View by:  Subject  Theme  Question  Term  Person  Event

Osiander's Introduction

The implications of Copernicus’ novel cosmology were muted in part because an anonymous introduction had been added to his great book, De revolutionibus, when it was printed in 1543. This was done in collusion with the Nuremberg printer by the proofreader, Andreas Osiander, who was a learned Lutheran clergyman at the St. Lorenz Kirche. Osiander wrote (and I paraphrase it), “You may be troubled by the ideas in this book, fearing that all of liberal arts are about to be thrown into confusion. But don’t worry. An astronomer should make careful observations, and then frame hypotheses so that planetary positions can be established for any time. This our author has done well. But such hypotheses need not be true nor even probable. Perhaps a philosopher will seek truth, but an astronomer will just take what is simplest, and neither will find anything certain unless it has been divinely revealed to him. So if you expect to find truth here, beware, lest you leave a greater fool than when you entered.”

Some critics, beginning with the head of the cathedral where Copernicus worked, have decried this introduction as contrary to Copernicus’ own views concerning the reality of his vision. But had Osiander’s interpretation not been there so conspicuously, it seems clear that both the Lutherans and the Catholics would have independently invented it. The rearrangement of their traditional sacred geography would have been too severe to assimilate all at once. As it was, Osiander’s introduction disarmed religious critics and made it possible for advanced students all over Europe to examine its ideas. Among them was Johannes Kepler who became the enthusiastic Copernican realist, and it was Kepler, together with Galileo who entertained similar opinions, who really set the Copernican pot aboil.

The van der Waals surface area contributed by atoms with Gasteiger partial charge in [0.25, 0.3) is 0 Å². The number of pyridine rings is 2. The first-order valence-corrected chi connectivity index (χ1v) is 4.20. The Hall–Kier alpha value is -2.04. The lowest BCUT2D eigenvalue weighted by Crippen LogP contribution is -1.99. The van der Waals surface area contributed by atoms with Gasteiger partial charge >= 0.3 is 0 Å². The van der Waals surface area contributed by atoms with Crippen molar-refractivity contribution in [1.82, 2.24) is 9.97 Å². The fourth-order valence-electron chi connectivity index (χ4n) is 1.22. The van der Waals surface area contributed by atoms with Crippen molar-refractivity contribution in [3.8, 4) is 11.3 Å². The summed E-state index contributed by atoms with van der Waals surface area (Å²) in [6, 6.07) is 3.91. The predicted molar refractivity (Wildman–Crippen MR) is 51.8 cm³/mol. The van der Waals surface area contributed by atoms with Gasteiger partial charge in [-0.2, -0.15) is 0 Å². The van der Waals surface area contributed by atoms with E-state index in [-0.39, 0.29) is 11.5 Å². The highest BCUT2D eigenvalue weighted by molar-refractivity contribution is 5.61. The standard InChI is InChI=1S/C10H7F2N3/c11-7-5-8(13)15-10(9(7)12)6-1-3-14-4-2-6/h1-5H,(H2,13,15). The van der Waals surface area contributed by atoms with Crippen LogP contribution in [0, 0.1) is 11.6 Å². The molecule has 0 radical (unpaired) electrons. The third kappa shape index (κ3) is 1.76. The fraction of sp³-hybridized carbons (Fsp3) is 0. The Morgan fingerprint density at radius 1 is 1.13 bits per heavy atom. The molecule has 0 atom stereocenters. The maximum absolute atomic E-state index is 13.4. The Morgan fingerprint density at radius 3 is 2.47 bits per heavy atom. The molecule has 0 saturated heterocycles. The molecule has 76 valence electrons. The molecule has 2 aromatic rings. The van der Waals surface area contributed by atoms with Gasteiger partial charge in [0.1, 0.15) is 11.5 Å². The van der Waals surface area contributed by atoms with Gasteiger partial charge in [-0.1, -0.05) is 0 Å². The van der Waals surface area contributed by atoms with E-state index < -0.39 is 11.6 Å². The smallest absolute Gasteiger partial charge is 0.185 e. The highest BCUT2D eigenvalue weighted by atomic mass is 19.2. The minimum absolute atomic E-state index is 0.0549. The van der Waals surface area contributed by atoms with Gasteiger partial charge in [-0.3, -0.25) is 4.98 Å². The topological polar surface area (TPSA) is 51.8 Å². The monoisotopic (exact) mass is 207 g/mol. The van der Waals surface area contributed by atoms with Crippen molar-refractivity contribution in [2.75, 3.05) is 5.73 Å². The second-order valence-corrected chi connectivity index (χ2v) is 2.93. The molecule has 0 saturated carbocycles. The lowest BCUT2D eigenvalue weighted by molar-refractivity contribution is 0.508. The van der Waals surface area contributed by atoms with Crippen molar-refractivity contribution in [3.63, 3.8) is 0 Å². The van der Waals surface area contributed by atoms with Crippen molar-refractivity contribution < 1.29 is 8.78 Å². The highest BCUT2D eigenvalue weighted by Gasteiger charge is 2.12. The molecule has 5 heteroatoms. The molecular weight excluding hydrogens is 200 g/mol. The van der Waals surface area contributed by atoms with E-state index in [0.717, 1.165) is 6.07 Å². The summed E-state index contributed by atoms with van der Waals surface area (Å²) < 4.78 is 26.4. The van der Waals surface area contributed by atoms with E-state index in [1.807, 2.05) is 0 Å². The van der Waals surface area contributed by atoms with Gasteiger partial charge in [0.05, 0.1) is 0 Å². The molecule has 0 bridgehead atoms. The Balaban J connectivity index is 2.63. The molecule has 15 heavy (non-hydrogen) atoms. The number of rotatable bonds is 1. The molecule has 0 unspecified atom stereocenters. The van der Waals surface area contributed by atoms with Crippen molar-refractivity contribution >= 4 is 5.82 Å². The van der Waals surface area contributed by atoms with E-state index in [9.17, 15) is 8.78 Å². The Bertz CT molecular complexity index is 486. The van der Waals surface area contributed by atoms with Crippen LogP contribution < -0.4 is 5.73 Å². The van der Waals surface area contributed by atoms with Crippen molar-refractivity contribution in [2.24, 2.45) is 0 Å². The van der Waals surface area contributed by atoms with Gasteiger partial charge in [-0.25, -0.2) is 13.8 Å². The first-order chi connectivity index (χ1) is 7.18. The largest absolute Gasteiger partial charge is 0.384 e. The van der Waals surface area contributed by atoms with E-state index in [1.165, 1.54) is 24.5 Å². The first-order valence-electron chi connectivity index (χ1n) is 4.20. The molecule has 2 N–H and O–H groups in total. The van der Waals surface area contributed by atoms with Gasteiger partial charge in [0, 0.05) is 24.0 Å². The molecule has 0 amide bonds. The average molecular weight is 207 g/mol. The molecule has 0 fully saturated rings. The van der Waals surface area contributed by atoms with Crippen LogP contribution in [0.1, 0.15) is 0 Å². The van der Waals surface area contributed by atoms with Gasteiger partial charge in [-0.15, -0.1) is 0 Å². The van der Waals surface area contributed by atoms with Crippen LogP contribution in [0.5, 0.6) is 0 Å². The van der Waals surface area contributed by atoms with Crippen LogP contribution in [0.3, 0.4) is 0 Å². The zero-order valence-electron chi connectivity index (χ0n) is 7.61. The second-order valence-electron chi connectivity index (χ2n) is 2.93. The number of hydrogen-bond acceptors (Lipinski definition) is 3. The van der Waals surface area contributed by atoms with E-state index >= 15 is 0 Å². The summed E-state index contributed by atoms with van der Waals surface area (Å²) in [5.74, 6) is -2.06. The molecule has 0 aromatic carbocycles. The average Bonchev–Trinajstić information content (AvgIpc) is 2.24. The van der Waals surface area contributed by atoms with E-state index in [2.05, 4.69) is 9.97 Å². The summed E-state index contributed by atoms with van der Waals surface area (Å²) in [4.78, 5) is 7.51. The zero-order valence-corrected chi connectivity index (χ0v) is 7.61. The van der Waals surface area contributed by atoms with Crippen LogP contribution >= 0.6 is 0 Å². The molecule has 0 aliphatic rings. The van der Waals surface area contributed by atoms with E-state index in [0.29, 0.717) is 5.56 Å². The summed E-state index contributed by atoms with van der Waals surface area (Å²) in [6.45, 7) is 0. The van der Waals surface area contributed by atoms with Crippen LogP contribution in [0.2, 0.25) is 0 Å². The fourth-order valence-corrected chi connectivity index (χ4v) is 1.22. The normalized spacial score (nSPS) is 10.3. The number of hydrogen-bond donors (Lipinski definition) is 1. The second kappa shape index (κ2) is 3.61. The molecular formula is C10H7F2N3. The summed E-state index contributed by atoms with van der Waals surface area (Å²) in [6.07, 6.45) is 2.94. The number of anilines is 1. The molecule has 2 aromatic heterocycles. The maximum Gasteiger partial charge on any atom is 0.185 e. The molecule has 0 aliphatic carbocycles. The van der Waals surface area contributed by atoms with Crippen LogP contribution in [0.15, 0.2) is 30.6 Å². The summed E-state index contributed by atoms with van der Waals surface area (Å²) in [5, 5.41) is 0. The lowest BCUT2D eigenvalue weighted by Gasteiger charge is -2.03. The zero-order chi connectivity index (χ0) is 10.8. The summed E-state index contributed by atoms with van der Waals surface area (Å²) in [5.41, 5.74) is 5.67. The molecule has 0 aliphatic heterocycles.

Contributed by: Dr. Owen Gingerich

Cosmic Questions

Did the Universe Have a Beginning? Topic Index
Scientific Cosmology Meets Western Theology: A Historical Perspective

Osiander's Introduction

The Challenge of Copernicus
Two Mythological Arguments
Objections to Copernicus
Hubble's Expanding Universe and Lemaître's Primeval Atom
The Steady-State, Big Bang and Religion
Too Easy an Answer?


Owen Gingerich

Related Media:

Did the Universe Have a Beginning?
Was the Universe Designed?
Are We Alone?
Interview Index
The Copernican Solar System
Ptolemy's Solar System
  Media Index

Other Resources:

The Rise of Copernicanism
The Galileo Affair
Glossary Terms
Bonus Material Home...